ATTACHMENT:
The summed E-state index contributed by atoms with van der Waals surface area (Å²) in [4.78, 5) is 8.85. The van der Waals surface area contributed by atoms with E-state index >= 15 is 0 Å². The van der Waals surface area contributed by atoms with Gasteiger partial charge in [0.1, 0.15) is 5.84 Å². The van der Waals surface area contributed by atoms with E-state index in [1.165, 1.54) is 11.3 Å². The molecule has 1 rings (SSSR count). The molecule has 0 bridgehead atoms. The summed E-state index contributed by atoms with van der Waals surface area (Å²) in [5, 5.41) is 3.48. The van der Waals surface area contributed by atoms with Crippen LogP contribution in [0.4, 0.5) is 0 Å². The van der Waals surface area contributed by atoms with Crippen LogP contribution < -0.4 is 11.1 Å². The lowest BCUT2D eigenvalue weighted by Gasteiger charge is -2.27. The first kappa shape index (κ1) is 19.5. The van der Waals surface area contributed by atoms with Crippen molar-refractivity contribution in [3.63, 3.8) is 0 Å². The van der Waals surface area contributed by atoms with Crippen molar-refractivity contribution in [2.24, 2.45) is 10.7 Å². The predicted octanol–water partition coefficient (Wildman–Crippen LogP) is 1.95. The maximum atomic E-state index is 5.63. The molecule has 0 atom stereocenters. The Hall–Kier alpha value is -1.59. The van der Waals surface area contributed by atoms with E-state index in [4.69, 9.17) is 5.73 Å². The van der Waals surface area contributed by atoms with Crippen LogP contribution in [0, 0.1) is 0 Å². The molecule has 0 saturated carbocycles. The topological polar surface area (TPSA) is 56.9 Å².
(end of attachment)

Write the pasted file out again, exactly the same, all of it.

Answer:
The summed E-state index contributed by atoms with van der Waals surface area (Å²) in [4.78, 5) is 8.85. The van der Waals surface area contributed by atoms with E-state index >= 15 is 0 Å². The van der Waals surface area contributed by atoms with Gasteiger partial charge in [0.1, 0.15) is 5.84 Å². The van der Waals surface area contributed by atoms with E-state index in [1.165, 1.54) is 11.3 Å². The molecule has 1 rings (SSSR count). The molecule has 0 bridgehead atoms. The summed E-state index contributed by atoms with van der Waals surface area (Å²) in [5, 5.41) is 3.48. The van der Waals surface area contributed by atoms with Crippen LogP contribution in [0.4, 0.5) is 0 Å². The van der Waals surface area contributed by atoms with Crippen LogP contribution < -0.4 is 11.1 Å². The lowest BCUT2D eigenvalue weighted by Gasteiger charge is -2.27. The first kappa shape index (κ1) is 19.5. The van der Waals surface area contributed by atoms with Crippen molar-refractivity contribution in [3.63, 3.8) is 0 Å². The van der Waals surface area contributed by atoms with Crippen molar-refractivity contribution in [2.24, 2.45) is 10.7 Å². The predicted octanol–water partition coefficient (Wildman–Crippen LogP) is 1.95. The maximum atomic E-state index is 5.63. The molecule has 0 atom stereocenters. The Hall–Kier alpha value is -1.59. The van der Waals surface area contributed by atoms with E-state index in [4.69, 9.17) is 5.73 Å². The van der Waals surface area contributed by atoms with Crippen LogP contribution in [0, 0.1) is 0 Å². The molecule has 0 saturated carbocycles. The topological polar surface area (TPSA) is 56.9 Å².